Empire Building


Built-in 1870, the Empire Hall (Empire Opera House) served as the home to theatrical performances as well as numerous social and political events. The theatre occupied the upper floors while the lowest level, at 204 and 206 Holden, hosted various businesses. It’s one of the many buildings that arose along the Holden Street corridor in conjunction with the railroad’s arrival in Warrensburg in 1864.

A few years after construction finished on Empire Hall, its significance became readily apparent after the election of Francis M. Cockrell to the United States Senate. Cocknell was born in Johnson County in 1834, roughly two years before the platting of Warrensburg, and he began practicing law in Warrensburg in 1855, the same year Warrensburg became incorporated. He later ran for the U.S. Senate and won. The city of Warrensburg provided Cocknell with a parade and lavish reception held at Empire Hall.

Empire Hall was also home to New Year’s Eve masquerade parties, formal balls, theatre productions, concerts, and more. For instance, In 1879, the ladies of the Old School Presbyterian Church hosted an oyster dinner. In 1882, people skated in a skating rink assembled in the theatre during the cold months, which transitioned into a roller skating rink during the warm months. In 1883, the theatre hosted a Statewide Prohibition Convention.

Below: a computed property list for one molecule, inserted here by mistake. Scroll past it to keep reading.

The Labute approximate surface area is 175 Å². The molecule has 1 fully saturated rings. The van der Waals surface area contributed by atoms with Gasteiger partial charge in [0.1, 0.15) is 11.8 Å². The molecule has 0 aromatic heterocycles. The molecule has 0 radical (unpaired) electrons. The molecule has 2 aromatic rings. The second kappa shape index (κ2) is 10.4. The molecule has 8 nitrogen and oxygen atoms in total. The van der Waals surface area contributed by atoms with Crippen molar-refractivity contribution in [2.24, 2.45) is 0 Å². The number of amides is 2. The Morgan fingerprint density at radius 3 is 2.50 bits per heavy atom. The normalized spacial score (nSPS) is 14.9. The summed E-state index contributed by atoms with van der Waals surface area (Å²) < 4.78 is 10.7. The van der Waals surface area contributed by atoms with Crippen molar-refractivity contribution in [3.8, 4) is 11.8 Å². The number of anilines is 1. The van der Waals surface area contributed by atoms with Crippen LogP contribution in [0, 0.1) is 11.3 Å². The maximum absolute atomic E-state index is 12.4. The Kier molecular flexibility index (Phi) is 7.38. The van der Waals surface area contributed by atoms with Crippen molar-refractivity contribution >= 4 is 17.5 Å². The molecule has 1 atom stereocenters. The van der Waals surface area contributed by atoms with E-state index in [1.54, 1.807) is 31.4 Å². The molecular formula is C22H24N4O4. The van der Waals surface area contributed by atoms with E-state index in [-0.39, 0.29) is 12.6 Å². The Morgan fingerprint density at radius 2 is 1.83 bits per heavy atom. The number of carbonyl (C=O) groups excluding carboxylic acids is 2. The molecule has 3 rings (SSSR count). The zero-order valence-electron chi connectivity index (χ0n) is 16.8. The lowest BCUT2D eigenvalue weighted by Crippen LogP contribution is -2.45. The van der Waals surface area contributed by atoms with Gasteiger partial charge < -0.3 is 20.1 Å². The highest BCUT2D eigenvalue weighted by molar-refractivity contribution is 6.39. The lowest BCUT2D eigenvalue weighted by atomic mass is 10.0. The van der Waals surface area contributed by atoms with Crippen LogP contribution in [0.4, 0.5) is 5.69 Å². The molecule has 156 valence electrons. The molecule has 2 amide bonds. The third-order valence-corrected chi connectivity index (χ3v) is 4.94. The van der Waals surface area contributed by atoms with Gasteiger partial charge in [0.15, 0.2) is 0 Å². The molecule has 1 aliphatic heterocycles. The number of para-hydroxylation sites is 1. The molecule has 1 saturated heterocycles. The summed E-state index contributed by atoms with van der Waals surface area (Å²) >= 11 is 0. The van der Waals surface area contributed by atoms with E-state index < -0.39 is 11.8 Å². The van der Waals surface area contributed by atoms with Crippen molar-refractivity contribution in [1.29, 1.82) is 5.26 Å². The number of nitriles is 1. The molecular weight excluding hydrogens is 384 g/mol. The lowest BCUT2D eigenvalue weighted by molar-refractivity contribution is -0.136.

Several movie theatres opened in 1907, which dramatically affected the popularity of the Magnolia Opera House and Empire Hall in Warrensburg. Still, businesses on the lower floor continued to enjoy success as they sat in the city’s central business district. While the theatre space occupied the upper floors, businesses on the lower included 204 Holden, a drugstore (1895), Clark’s Ice Cream Factory (1913), Rundle Drugstore (1931-1958), and a shoe store (1963-1972). Russell Brother’s Clothing (1931-1972) occupied 206 N. Holden from 1931 to 1972. Attorneys Harris, Harris & Sommer, LLC moved into 206 N. Holden in 1976 and continue to occupy the building in 2021.


Built c. 1870, alterations to the original building c.1980

The three-story two-part commercial block has brick cladding and a flat roof. A projecting brick string course and terra cotta tile coping ornament the cornice. The primary (east) elevation has seven bays; the upper-story fenestration defines the bays. The first-story storefronts on the north and south halves of the first story have a non-historic brick infill; a non-historic wood door pierces the center of the first story. Paired, glazed wood doors flanked by display windows fill the north storefront; a non-historic wood pierces the south end of the south storefront. Fabric awnings shade the storefronts and doors. Two over-two double-hung round-arch windows with stone sills fill the second-story bays; fixed, multi-light Roundarch windows with stone sills fill the third-story bays. Businesses housed in this building included a drugstore (1895), Clark’s Ice Cream Factory (1913), Rundle Drugstore (1931-1958) and a shoe store (1963-1972) at 204 N. Holden, and Russell Brother’s Clothing (1931-1972) at 206 N. Holden. Alterations to the primary façade of the building, such as the brick veneer infill and storefront reconfiguration, compromise its integrity and its ability to communicate its historic function and the era in which it was constructed, rendering it non-contributing to Holden and Pine street historic district.